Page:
The registeredsubstance hydrolyses rapidly in the environment (DT50 < 0.6 h at pH 7 and 25°C), forming dimethylsilanediol (CAS 1066-42-8, DMSD) and methanol (CAS 67-56-1). Thus, the environmental fate assessment is based on the hydrolysis products dimethylsilanediol (DMSD) and methanol rather than the parent substance. Methanol is readily biodegradable and therefore negligible for the environmental fate assessment of the registered compound (OECD SIDS, 2004).  The exposure assessment and risk characterisation are carried out for the silanol hydrolysis product of the substance. For the silanol hydrolysis product, DMSD, extensive higher tier biodegradation tests for soil, sediment and water are available, which show no evidence for any significant degradation or conversion of DMSD in aquatic or soil conditions representative for a diversity of environmental conditions. On the basis that the silanol hydrolysis product DMSD is not biodegradable, risk characterisation ratios are below 1.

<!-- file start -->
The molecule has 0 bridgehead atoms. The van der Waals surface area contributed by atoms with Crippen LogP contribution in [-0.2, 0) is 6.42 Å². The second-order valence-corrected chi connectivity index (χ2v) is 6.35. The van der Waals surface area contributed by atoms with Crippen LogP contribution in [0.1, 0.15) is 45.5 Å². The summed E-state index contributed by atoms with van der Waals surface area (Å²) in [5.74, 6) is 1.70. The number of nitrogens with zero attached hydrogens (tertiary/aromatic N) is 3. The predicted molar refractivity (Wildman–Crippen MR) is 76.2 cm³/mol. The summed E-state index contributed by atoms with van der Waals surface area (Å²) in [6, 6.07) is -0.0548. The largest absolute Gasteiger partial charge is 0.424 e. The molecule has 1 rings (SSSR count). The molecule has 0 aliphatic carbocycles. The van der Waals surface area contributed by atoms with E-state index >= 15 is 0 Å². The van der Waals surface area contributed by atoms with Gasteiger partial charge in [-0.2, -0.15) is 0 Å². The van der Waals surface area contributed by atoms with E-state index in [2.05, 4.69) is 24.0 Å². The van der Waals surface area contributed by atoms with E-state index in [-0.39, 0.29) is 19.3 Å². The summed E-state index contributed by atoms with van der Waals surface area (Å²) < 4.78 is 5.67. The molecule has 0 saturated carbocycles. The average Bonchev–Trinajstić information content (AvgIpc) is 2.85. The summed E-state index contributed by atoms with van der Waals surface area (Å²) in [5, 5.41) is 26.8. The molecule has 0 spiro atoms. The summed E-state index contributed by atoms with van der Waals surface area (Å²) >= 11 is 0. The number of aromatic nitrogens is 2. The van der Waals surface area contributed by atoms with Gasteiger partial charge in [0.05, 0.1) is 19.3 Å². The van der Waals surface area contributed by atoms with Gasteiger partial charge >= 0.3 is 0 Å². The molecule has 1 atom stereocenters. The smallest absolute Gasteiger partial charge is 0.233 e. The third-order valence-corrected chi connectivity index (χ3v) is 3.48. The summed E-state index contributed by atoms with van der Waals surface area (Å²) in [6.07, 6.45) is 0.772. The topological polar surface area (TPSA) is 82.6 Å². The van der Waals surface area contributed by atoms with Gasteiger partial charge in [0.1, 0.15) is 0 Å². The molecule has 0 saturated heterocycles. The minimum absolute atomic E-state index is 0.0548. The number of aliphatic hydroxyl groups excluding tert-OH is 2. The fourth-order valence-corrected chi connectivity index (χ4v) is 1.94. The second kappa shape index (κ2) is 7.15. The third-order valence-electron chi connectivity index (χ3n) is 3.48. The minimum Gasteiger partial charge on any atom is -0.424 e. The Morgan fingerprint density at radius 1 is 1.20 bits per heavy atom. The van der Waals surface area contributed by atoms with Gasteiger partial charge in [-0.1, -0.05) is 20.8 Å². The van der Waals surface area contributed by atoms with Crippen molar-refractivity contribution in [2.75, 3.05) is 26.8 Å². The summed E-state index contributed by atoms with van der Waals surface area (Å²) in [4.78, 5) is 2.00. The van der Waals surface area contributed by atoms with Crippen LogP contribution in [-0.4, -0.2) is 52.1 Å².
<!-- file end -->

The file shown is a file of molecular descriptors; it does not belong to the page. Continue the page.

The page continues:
Therefore, further testing for biodegradation would not affect the outcome of the environmental risk characterisation.  Since degradation of the registration substance is expected to be principally via abiotic transformation under the aqueous conditions of a degradation simulation study, the transformation products expected in the environment are those identified in IUCLIDsection 1.10 “Transformation of the registered substance”. The registered substance is considered to be not B based on the physicochemical property, i.e., rapid hydrolysis and predicted log Kow of < 4.5. Therefore, further testing for persistence would not affect the overall outcome of the PBT/vPvB assessment. 

The chemical safety assessment does not indicate any need to investigate further the degradation of the substance, or either of its hydrolysis products, at the present time.